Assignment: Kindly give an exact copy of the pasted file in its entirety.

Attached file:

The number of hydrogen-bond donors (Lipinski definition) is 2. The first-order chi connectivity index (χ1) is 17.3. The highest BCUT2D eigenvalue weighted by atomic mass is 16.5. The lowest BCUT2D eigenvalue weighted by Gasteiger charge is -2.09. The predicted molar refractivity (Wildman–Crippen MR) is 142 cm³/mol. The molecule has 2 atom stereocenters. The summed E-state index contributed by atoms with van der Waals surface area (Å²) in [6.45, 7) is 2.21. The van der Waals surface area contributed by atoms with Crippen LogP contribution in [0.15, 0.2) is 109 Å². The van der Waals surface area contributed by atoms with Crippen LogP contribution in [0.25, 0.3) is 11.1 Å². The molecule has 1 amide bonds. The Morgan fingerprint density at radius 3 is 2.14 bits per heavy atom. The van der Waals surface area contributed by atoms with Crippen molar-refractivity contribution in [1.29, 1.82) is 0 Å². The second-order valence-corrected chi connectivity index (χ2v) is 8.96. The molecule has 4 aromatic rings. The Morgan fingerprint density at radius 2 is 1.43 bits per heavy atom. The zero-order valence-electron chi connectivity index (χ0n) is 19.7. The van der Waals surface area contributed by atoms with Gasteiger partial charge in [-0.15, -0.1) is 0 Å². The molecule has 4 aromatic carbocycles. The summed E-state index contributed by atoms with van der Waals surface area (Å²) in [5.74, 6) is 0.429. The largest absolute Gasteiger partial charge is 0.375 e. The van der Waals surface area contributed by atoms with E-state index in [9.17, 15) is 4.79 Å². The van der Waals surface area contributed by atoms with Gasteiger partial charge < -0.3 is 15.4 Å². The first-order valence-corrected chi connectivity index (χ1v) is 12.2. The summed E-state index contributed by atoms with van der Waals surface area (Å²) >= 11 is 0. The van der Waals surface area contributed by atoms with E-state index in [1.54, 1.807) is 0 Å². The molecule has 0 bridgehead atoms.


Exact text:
The number of hydrogen-bond donors (Lipinski definition) is 2. The first-order chi connectivity index (χ1) is 17.3. The highest BCUT2D eigenvalue weighted by atomic mass is 16.5. The lowest BCUT2D eigenvalue weighted by Gasteiger charge is -2.09. The predicted molar refractivity (Wildman–Crippen MR) is 142 cm³/mol. The molecule has 2 atom stereocenters. The summed E-state index contributed by atoms with van der Waals surface area (Å²) in [6.45, 7) is 2.21. The van der Waals surface area contributed by atoms with Crippen LogP contribution in [0.15, 0.2) is 109 Å². The van der Waals surface area contributed by atoms with Crippen LogP contribution in [0.25, 0.3) is 11.1 Å². The molecule has 1 amide bonds. The Morgan fingerprint density at radius 3 is 2.14 bits per heavy atom. The van der Waals surface area contributed by atoms with Crippen molar-refractivity contribution in [1.29, 1.82) is 0 Å². The second-order valence-corrected chi connectivity index (χ2v) is 8.96. The molecule has 4 aromatic rings. The Morgan fingerprint density at radius 2 is 1.43 bits per heavy atom. The zero-order valence-electron chi connectivity index (χ0n) is 19.7. The van der Waals surface area contributed by atoms with Gasteiger partial charge in [-0.15, -0.1) is 0 Å². The molecule has 4 aromatic carbocycles. The summed E-state index contributed by atoms with van der Waals surface area (Å²) in [5.74, 6) is 0.429. The largest absolute Gasteiger partial charge is 0.375 e. The van der Waals surface area contributed by atoms with E-state index in [9.17, 15) is 4.79 Å². The van der Waals surface area contributed by atoms with Gasteiger partial charge < -0.3 is 15.4 Å². The first-order valence-corrected chi connectivity index (χ1v) is 12.2. The summed E-state index contributed by atoms with van der Waals surface area (Å²) >= 11 is 0. The van der Waals surface area contributed by atoms with E-state index in [1.54, 1.807) is 0 Å². The molecule has 0 bridgehead atoms.